This house in Singapore by Bedmar & Shi was crafted to let in an abundance of daylight with large windows, where a consistent prospect of landscaping is complemented by a stoic elegance of travertine walls. It is essentially a tropical house, with easy transitions between interior and outdoor, and sheltered and cooled interiors from deep overhangs and a mutable skin made of teak timber screens.
Within this framework, Brewin Design Office (BDO) has imbubed a sense of comfort and harmony with both the architecture and surrounding nature. “Ernesto Bedmar’s architecture is bold, masculine and tropical, and has been consistently that way for ages. It is a modern, flat-roofed house with large – sometimes too large – undefined common areas,” shares BDO’s founder Robert Cheng. The architecturally trained designer had formerly worked in the firms of Jean Nouvel and Tsao & McKown, where he cultivated a nuanced aesthetic and sensitivity to crafting materials.
“Our role was to establish a more intimate interior layout that is programmatically balanced to fit the needs and requirements of each room and its use, and that responds to the design intention for carpentry work. We brought in the exterior teak in a controlled and intentional manner, and used similar materials in more slender proportions suitable for the interior scale,” he explains.
To bring intimacy to the generous first-storey common areas, he broke it up into a series of more specific areas loosely defined by furniture and furnishing. The main door opens into a foyer filled with warm tones and expressive pieces. A tall, custom-designed structure divides it from the living area. Facing the foyer is a display wall defined by timber strips that reinforce the house’s tropicality while on the other side it is a bookcase.
A tall, timber television console separates the living and dining area. “The interior architectural details were an array of wall and ceiling-clad trims and panels in stained teak. We intentionally wanted to use teak [to relate to the architecture] but darkened or lightened it as the typical Burmese teak used for the exterior was too orange in tonality,” Cheng explained.
Slide-fold doors separate and connect the dining room to the dry kitchen depending on the use. The owners, who live here with three children, view this as a seminal space in the home for the family. A breakfast nook, separate from the dining area and adjacent to the large, functional dry kitchen, was a “family-oriented space” created for the enjoyment of more casual meals and daily use.
Next to the foyer, the study room was designed as a flexible space where the owners would meet business guests at home. “We designed it as a serious, masculine and functional space,” says Cheng. A wall of shelving and a corner bar unit frame the space. Cheng custom-designed a table long and wide enough to accommodate multiple uses at the same time. Composed of solid American walnut and anchored by two sturdy legs, it has an organic shape that mirrors the curved form of the bar unit. Timber chairs designed by Finn Juhl add to the overall tonality.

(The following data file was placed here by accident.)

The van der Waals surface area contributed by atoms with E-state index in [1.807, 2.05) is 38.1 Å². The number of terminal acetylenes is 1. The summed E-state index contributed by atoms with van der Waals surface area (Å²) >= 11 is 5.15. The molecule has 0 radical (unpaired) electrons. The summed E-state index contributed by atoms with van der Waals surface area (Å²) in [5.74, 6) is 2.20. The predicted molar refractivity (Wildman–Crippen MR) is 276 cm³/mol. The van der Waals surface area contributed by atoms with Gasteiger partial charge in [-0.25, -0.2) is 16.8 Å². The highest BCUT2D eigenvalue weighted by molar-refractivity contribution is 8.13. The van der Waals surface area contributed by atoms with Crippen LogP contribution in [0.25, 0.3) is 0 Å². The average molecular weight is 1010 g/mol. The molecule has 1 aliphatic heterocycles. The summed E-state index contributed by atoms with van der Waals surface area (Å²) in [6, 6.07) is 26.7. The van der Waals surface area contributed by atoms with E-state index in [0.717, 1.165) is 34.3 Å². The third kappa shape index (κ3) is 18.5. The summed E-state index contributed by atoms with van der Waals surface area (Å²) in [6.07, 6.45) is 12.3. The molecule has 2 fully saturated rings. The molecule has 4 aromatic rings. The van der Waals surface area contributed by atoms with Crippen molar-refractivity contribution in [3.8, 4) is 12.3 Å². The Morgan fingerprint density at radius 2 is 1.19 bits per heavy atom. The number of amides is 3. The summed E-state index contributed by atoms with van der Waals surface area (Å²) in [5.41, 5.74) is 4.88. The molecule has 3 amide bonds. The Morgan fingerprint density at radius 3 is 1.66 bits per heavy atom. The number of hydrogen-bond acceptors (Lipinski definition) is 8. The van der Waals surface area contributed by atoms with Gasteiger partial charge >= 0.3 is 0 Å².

It is palpable that each space was painstakingly thought through, with considerable coordination between proportion, material and detail. For example, the walnut timber and slim proportions of the Tacchini Pigreco dining chairs make them subtle complements to the green Corteccia stone tabletop with flowing veins.
Cheng’s dexterity in manipulating the effects of light is also put on display. At the three-storey wall backing the staircase, he removed an existing large partition by the architect, which disconnected the stairs on two floors to the adjacent living spaces. This essentially reveals the long streaks of shadows and natural light cast onto the stair wall, which in turn opened up the design for a more delicate staircase with its language of a slender highly detailed solid teak handrail. Ultimately the ensemble enhances three-dimensionality and turns the stair into a sculptural central feature in the house.
“When it comes to light, the interior design embraces the illumination from the skylights at the main staircase and at the wine lounge in the basement, with an almost dynamic quality seen at different times of the day,” he articulates. The cellar is located with a wine lounge at the basement. Curved walls and banquette seating in the latter soften the space while promoting interaction. A palette of dark oak timber, textured bronze stucco, and deep brown leather for the seating results in a “rich, intimate, masculine and cavernous space for the family to unwind and relax, or to host friends”.
Artificial lighting elements also provide another source of dynamism. Says Cheng who has a keen eye for the selection of timeless and appropriate pieces: “Lighting pieces were chosen for their bold forms and fabrication quality. Among a handful of different brands, we were most impressed by the globe-shaped Reprise pendant from Apparatus Studio at the dining area and impressed at how well-crafted it was.”
Original architecture – Bedmar & Shi
Interior design (new) – Brewin Design Office
Photography – Common Studio
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